5 Things I Learned While Writing a Book

Hi there. It’s been a minute, I know. But I’ve been doing some things: trying to live through a pandemic, starting a new job, and, well, writing a book. Literacy Is Liberation: Working Toward Justice Through Culturally Relevant Teaching with ASCD is coming out in February, 2022. CAN YOU BELIEVE IT?

Page Proofs! Almost there…February ’22 is SO CLOSE!

SAME.

It’s definitely been a process. And, because I’m celebrating submitting the page proofs a moment ago, I immediately wanted to capture a few feelings before I forgot them. Here they go, in no particular order…

  1. You can write a book. I interact with so many different people who are doing amazing things. If you want to write a book, please, write your book. Then, I hope that if you want to find a publisher you can find one like ASCD that made the process one that made sense to me, that figured out how to work with me, and that shepherded me through from start to finish. Much of this was all about belief: once I wrapped my head around acknowledging that I HAD to write about my practice if I wanted to really understand and own it, then the universe kind of opened up. That said…

  2. You have to commit to actually writing that book once you convince yourself. As much as I hoped, it wouldn’t write itself. That meant that I had to get a system together for keeping track of my references (Zotero, FTW), getting myself on a schedule, and reaching my goals I’d set for myself. I channeled much of the discipline I thought I’d never need again once I wrote my dissertation, lol. Indeed, having a schedule and a timeline, while also telling folks who will hold you gently accountable, definitely helped.

  3. Take the time to write your acknowledgements. I asked for more space for my acknowledgements and STILL didn’t get to thank all the people I wanted to. However, I did the best I could. I also know that people will read them, so I wanted to be sure that when and if they did, they would know how grateful I was for them. Thus, even if you feel like you don’t want to do any.more.writing, get some water (or something stronger), jot down a list of all the people, see them in your head cheering you on, and write to them. It’s a fabulous way to wrap up a project.

  4. You have to reconcile the worry you feel about putting your ideas out into the world with the bigger picture of why it matters and, well, DO IT. I mean, look, Gloria Ladson-Billings is the GOAT, and here I am, talking about culturally relevant teaching. Does it feel new? No, in some ways, AND YET, we still ain’t getting it right. So, there was lots of space there to really think through how we can do it while also helping educators build community, talk about race, and get ourselves together. But I still have dreams about “OMG, is she gonna yell at me?” Well, I hope not, and I also hope this book contributes to the requests so many teachers have about all the issues I address in the book.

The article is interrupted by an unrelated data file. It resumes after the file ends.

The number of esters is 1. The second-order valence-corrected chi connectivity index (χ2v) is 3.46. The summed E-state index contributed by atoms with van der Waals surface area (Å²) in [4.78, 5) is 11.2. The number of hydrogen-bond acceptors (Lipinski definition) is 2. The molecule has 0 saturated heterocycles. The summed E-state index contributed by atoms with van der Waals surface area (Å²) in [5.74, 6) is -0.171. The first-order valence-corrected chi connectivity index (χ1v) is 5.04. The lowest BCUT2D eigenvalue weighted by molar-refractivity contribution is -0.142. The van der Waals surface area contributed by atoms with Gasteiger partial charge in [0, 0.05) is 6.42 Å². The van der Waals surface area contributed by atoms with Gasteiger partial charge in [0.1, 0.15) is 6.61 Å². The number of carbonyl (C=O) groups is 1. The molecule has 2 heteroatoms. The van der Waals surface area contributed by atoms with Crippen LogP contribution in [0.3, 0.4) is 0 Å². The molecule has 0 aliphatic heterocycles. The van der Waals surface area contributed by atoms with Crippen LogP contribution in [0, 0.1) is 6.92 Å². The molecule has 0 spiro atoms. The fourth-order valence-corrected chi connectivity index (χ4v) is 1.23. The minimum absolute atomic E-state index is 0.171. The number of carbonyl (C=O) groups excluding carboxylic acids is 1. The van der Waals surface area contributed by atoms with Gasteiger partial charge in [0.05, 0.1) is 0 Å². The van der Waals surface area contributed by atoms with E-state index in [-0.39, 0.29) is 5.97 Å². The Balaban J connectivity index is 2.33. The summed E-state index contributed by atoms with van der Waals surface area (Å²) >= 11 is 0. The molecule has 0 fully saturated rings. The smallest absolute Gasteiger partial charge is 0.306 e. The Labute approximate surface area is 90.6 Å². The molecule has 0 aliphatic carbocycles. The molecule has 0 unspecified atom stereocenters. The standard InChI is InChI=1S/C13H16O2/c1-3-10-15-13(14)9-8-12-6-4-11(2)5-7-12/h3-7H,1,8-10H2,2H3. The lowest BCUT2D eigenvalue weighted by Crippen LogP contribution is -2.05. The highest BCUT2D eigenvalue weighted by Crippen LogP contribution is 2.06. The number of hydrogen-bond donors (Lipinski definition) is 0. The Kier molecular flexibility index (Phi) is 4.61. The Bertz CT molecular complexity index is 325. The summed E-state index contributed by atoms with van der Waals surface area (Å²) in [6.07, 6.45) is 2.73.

5. Build in small rewards and play with your people along the way. I am trying to uncouple myself from the productivity industrial complex, but OMG is it hard sometimes, especially when there are deadlines to meet, meetings to attend, and dinner to at least consider making. I’ve realized that small rewards are actually quite big for me. I enjoy doing absolutely nothing, watching Grey’s Anatomy, writing letters, dreaming about home…so many things. When I’d get stuck, or needed a bit more motivation, I’d do those things and, lo and behold, I’d get my mojo back long enough to wrap up a paragraph. I also am grateful for my people who were NOT writing a book and therefore insisted I eat, play, scream, dance, play BeyBlades or Pokemon, draw some pictures, read a book, write a poem, or anything that made me realize I am a human being. We are connected to other people. Writing a book didn’t come in the way of that, and I’m happy my work on boundaries, while often aspirational at best, enabled me to love on them, be loved on, and still complete this project.

I know this picture above might be familiar to some people, as I posted it on social media, but the FEELING of having the page proofs in my hand, and to be celebrating over hot pot with my dear friend after so much time apart, was something I wanted to hold on to. Thus, I put this picture here to remind myself of the joy that also accompanied this project.

I am going to put in a plug for finding yourself a really good editor to bring you along. I worked with the fabulous Acquisitions Editor, Allison Scott, from ASCD who presented me with a timeline and helped me get my goals together. She was also the best warm demander/cheerleader I needed. I also got experience writing for ASCD in different mediums: shorter pieces that helped me define my voice, get feedback, and make decisions about what I wanted, and needed to write about. It’s like the low-stakes practice we get young writers to do daily; so much so that when the bigger thing comes along, you’ll have been mentored, received feedback, and feel ready to take the next right step for you.

Please, now, write a book. If you want to. Or reach out to someone (like emailing Acquisitions at ASCD) to talk through ideas and help chart a path forward (plus, it’s FREE). I mean, people have been telling me for a looong time I “should” write a book, but it was only when the time, place, and publisher aligned did it make sense for me to do. If that time is for you, then, I hope you’ll do it, because, especially for BIPOC folks, there is SO much we know and do that others need to understand, and there are publishers who are so interested in our stories that they’ll help us along: mentorship, guidance, and publishing. Our stories are powerful; get to writing!

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Filed under Equity, Literacy, Professional Development, Reflective Practice, Writing, Writing challenges

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